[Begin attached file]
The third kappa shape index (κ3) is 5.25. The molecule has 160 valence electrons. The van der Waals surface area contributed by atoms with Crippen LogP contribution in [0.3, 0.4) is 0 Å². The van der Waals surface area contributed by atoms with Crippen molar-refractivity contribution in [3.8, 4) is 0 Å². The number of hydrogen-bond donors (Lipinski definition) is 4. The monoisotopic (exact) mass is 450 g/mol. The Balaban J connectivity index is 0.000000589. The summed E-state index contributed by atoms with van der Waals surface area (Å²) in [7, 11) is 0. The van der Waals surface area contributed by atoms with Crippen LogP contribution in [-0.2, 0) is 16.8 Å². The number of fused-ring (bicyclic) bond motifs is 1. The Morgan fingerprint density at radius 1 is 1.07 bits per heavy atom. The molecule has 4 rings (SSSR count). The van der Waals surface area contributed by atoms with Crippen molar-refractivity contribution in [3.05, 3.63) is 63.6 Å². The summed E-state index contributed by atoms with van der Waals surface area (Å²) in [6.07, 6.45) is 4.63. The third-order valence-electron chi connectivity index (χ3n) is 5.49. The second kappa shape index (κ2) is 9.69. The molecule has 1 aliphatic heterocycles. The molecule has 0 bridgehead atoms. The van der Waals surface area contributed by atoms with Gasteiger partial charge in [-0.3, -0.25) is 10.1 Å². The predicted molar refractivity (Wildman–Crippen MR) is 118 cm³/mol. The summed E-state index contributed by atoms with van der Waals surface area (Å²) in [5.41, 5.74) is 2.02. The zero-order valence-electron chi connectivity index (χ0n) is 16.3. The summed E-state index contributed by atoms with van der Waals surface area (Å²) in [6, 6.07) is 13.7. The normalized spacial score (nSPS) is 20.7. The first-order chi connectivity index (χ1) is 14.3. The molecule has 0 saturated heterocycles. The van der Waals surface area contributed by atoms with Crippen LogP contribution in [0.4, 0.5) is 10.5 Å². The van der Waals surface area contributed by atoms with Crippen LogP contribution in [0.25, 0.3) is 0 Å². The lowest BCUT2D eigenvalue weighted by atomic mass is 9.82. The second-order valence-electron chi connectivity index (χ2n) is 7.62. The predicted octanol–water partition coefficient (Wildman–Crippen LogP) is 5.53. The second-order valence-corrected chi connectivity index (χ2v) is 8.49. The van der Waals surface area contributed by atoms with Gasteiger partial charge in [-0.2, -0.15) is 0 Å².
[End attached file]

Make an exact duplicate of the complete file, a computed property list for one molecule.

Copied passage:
The third kappa shape index (κ3) is 5.25. The molecule has 160 valence electrons. The van der Waals surface area contributed by atoms with Crippen LogP contribution in [0.3, 0.4) is 0 Å². The van der Waals surface area contributed by atoms with Crippen molar-refractivity contribution in [3.8, 4) is 0 Å². The number of hydrogen-bond donors (Lipinski definition) is 4. The monoisotopic (exact) mass is 450 g/mol. The Balaban J connectivity index is 0.000000589. The summed E-state index contributed by atoms with van der Waals surface area (Å²) in [7, 11) is 0. The van der Waals surface area contributed by atoms with Crippen LogP contribution in [-0.2, 0) is 16.8 Å². The number of fused-ring (bicyclic) bond motifs is 1. The Morgan fingerprint density at radius 1 is 1.07 bits per heavy atom. The molecule has 4 rings (SSSR count). The van der Waals surface area contributed by atoms with Crippen molar-refractivity contribution in [3.05, 3.63) is 63.6 Å². The summed E-state index contributed by atoms with van der Waals surface area (Å²) in [6.07, 6.45) is 4.63. The third-order valence-electron chi connectivity index (χ3n) is 5.49. The second kappa shape index (κ2) is 9.69. The molecule has 1 aliphatic heterocycles. The molecule has 0 bridgehead atoms. The van der Waals surface area contributed by atoms with Gasteiger partial charge in [-0.3, -0.25) is 10.1 Å². The predicted molar refractivity (Wildman–Crippen MR) is 118 cm³/mol. The summed E-state index contributed by atoms with van der Waals surface area (Å²) in [5.41, 5.74) is 2.02. The zero-order valence-electron chi connectivity index (χ0n) is 16.3. The summed E-state index contributed by atoms with van der Waals surface area (Å²) in [6, 6.07) is 13.7. The normalized spacial score (nSPS) is 20.7. The first-order chi connectivity index (χ1) is 14.3. The molecule has 0 saturated heterocycles. The van der Waals surface area contributed by atoms with Crippen LogP contribution in [0.4, 0.5) is 10.5 Å². The van der Waals surface area contributed by atoms with Crippen LogP contribution in [0.25, 0.3) is 0 Å². The lowest BCUT2D eigenvalue weighted by atomic mass is 9.82. The second-order valence-electron chi connectivity index (χ2n) is 7.62. The predicted octanol–water partition coefficient (Wildman–Crippen LogP) is 5.53. The second-order valence-corrected chi connectivity index (χ2v) is 8.49. The van der Waals surface area contributed by atoms with Gasteiger partial charge in [-0.2, -0.15) is 0 Å².